Debtors often ask Santa Ana attorneys whether owning a home free and clear impacts Chapter 13 bankruptcy. Can a Debtor keep their home if they have too much equity? If there is no mortgage on the property, the debtor can keep the home after filing Chapter 13 bankruptcy. However, the debtor might have to pay additional money to his or her unsecured creditors in the bankruptcy repayment plan.
Debt repayment alterations due to home ownership
If your home is free and clear of any liens and mortgages, there is a high probability of liquidation in Chapter 7. This means that the bankruptcy trustee will sell your home to pay your creditors. This is the result of having considerable equity in his home.
However, there is no liquidation in Chapter 13 allowing a debtors to keep their home. This is true even if the home is not completely exempt. The trade-off one makes when filing Chapter 13 bankruptcy is that he must pay unsecured creditors like credit card issuers an amount of money equal to the value of non-exempt assets.Therefore, if the debtor can’t exempt every last penny of his home equity, he will likely have to pay a dividend to each unsecured creditor.
The issue of home equity
To calculate equity, you subtract the balance of liens and mortgages from the value of the home. Those who own their home free and clear have a equity equal to the home’s value. The argument is that debtors could sell their home outside of bankruptcy to pay off their debts. Allowing them to keep their home without paying back any debt is unfair to creditors and people in general who are paying the debts.
In fact, some people resort to credit cards for living expenses while redirecting cash to pay off their home mortgage. The creditors must be repaid (all or in part) in order for the bankruptcy to be processed.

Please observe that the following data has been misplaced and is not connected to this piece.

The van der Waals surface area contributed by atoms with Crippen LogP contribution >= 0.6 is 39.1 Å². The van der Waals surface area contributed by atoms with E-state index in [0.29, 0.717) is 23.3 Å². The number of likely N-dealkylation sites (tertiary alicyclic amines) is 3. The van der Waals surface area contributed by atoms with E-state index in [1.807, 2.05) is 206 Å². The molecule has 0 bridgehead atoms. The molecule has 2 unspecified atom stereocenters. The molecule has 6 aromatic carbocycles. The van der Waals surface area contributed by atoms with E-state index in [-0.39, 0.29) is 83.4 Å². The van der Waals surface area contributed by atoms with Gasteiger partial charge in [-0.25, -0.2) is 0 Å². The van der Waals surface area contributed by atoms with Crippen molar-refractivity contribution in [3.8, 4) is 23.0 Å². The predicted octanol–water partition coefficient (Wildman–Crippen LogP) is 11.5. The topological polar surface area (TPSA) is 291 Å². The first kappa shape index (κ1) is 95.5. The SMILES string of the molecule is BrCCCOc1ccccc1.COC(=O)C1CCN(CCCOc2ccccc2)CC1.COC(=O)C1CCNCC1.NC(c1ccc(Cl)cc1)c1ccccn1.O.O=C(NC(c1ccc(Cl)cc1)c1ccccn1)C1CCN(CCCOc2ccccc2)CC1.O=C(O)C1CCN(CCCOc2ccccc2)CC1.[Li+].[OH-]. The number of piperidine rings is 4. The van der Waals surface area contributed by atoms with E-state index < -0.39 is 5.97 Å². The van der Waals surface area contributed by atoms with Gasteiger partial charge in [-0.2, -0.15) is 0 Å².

Exempting home equity
If a debtor can exempt the full value of his home, it is unnecessary to pay more to unsecured creditors simply because the home is owned free and clear. Be sure to consult with an experienced Santa Ana bankruptcy attorney to determine whether an individual can exempt the entirety of his or her home’s equity.
The bankruptcy attorney will analyze the client’s unique situation and explain the nuances of the state’s complex exemption laws.
Give serious consideration to all bankruptcy options
Chapter 13 bankruptcy might not be the best option for you. Do not hesitate to ally with a knowledgeable Santa Ana bankruptcy attorney to determine the best course of action. Your Santa Ana bankruptcy attorney will review your financial situation, explain the benefits of each type of bankruptcy and help you determine the most prudent approach. This is the in-depth legal assistance you need to emerge from your bankruptcy in the best possible financial state.
NOTE: This is for informational purposes only and does not constitute legal advice.